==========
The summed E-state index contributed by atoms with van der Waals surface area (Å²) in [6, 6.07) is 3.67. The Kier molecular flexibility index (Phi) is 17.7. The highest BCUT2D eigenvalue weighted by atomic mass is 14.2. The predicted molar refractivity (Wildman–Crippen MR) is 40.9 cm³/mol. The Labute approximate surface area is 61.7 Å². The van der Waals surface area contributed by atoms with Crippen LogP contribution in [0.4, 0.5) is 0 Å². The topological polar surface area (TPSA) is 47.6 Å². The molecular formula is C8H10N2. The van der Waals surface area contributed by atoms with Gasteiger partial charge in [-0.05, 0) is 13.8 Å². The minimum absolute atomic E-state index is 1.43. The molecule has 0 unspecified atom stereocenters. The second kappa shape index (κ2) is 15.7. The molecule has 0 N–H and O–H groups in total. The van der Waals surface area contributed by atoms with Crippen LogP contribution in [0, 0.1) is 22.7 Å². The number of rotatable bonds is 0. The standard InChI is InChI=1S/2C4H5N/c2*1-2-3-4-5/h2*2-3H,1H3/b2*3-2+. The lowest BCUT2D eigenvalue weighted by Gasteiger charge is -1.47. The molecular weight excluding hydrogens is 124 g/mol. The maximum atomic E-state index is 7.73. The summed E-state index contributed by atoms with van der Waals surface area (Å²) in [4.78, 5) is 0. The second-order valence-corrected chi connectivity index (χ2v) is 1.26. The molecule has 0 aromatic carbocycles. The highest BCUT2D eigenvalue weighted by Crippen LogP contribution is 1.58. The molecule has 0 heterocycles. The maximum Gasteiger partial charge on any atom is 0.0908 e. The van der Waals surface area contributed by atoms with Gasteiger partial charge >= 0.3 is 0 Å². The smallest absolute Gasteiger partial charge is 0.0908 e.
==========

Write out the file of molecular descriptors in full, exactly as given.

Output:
The summed E-state index contributed by atoms with van der Waals surface area (Å²) in [6, 6.07) is 3.67. The Kier molecular flexibility index (Phi) is 17.7. The highest BCUT2D eigenvalue weighted by atomic mass is 14.2. The predicted molar refractivity (Wildman–Crippen MR) is 40.9 cm³/mol. The Labute approximate surface area is 61.7 Å². The van der Waals surface area contributed by atoms with Crippen LogP contribution in [0.4, 0.5) is 0 Å². The topological polar surface area (TPSA) is 47.6 Å². The molecular formula is C8H10N2. The van der Waals surface area contributed by atoms with Gasteiger partial charge in [-0.05, 0) is 13.8 Å². The minimum absolute atomic E-state index is 1.43. The molecule has 0 unspecified atom stereocenters. The second kappa shape index (κ2) is 15.7. The molecule has 0 N–H and O–H groups in total. The van der Waals surface area contributed by atoms with Crippen LogP contribution in [0, 0.1) is 22.7 Å². The number of rotatable bonds is 0. The standard InChI is InChI=1S/2C4H5N/c2*1-2-3-4-5/h2*2-3H,1H3/b2*3-2+. The lowest BCUT2D eigenvalue weighted by Gasteiger charge is -1.47. The molecular weight excluding hydrogens is 124 g/mol. The maximum atomic E-state index is 7.73. The summed E-state index contributed by atoms with van der Waals surface area (Å²) in [4.78, 5) is 0. The second-order valence-corrected chi connectivity index (χ2v) is 1.26. The molecule has 0 aromatic carbocycles. The highest BCUT2D eigenvalue weighted by Crippen LogP contribution is 1.58. The molecule has 0 heterocycles. The maximum Gasteiger partial charge on any atom is 0.0908 e. The van der Waals surface area contributed by atoms with Gasteiger partial charge >= 0.3 is 0 Å². The smallest absolute Gasteiger partial charge is 0.0908 e.